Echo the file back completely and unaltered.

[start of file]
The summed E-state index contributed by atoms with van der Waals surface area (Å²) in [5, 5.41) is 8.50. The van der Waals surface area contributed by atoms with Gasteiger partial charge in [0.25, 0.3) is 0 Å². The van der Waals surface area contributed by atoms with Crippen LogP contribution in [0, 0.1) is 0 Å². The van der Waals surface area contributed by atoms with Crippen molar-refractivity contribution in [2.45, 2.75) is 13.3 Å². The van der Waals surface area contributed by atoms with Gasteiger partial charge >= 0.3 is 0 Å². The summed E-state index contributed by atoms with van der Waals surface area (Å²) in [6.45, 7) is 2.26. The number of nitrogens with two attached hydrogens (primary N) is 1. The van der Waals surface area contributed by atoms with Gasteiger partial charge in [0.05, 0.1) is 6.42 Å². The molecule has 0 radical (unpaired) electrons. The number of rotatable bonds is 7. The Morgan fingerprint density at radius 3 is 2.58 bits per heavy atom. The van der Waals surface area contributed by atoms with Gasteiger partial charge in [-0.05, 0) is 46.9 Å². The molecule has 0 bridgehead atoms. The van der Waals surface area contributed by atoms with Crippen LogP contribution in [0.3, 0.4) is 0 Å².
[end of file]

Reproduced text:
The summed E-state index contributed by atoms with van der Waals surface area (Å²) in [5, 5.41) is 8.50. The van der Waals surface area contributed by atoms with Gasteiger partial charge in [0.25, 0.3) is 0 Å². The van der Waals surface area contributed by atoms with Crippen LogP contribution in [0, 0.1) is 0 Å². The van der Waals surface area contributed by atoms with Crippen molar-refractivity contribution in [2.45, 2.75) is 13.3 Å². The van der Waals surface area contributed by atoms with Gasteiger partial charge >= 0.3 is 0 Å². The summed E-state index contributed by atoms with van der Waals surface area (Å²) in [6.45, 7) is 2.26. The number of nitrogens with two attached hydrogens (primary N) is 1. The van der Waals surface area contributed by atoms with Gasteiger partial charge in [0.05, 0.1) is 6.42 Å². The molecule has 0 radical (unpaired) electrons. The number of rotatable bonds is 7. The Morgan fingerprint density at radius 3 is 2.58 bits per heavy atom. The van der Waals surface area contributed by atoms with Gasteiger partial charge in [-0.05, 0) is 46.9 Å². The molecule has 0 bridgehead atoms. The van der Waals surface area contributed by atoms with Crippen LogP contribution in [0.3, 0.4) is 0 Å².